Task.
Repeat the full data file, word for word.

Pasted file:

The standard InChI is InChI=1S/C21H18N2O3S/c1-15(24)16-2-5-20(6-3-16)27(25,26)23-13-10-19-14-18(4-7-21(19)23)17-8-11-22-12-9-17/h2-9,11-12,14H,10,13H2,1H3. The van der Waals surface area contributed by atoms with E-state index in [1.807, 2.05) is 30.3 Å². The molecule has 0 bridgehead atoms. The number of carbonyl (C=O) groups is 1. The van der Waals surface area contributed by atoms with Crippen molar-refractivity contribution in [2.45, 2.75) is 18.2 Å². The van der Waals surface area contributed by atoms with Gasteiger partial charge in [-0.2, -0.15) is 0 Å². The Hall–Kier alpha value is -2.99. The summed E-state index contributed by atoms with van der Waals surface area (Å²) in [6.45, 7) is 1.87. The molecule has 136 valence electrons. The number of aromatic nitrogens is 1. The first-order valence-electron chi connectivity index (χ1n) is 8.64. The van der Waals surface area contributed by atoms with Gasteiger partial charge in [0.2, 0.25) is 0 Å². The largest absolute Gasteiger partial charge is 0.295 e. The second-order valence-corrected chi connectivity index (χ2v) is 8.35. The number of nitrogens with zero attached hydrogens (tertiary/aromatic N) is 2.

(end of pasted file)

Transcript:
The standard InChI is InChI=1S/C21H18N2O3S/c1-15(24)16-2-5-20(6-3-16)27(25,26)23-13-10-19-14-18(4-7-21(19)23)17-8-11-22-12-9-17/h2-9,11-12,14H,10,13H2,1H3. The van der Waals surface area contributed by atoms with E-state index in [1.807, 2.05) is 30.3 Å². The molecule has 0 bridgehead atoms. The number of carbonyl (C=O) groups is 1. The van der Waals surface area contributed by atoms with Crippen molar-refractivity contribution in [2.45, 2.75) is 18.2 Å². The van der Waals surface area contributed by atoms with Gasteiger partial charge in [-0.2, -0.15) is 0 Å². The Hall–Kier alpha value is -2.99. The summed E-state index contributed by atoms with van der Waals surface area (Å²) in [6.45, 7) is 1.87. The molecule has 136 valence electrons. The number of aromatic nitrogens is 1. The first-order valence-electron chi connectivity index (χ1n) is 8.64. The van der Waals surface area contributed by atoms with Gasteiger partial charge in [0.2, 0.25) is 0 Å². The largest absolute Gasteiger partial charge is 0.295 e. The second-order valence-corrected chi connectivity index (χ2v) is 8.35. The number of nitrogens with zero attached hydrogens (tertiary/aromatic N) is 2.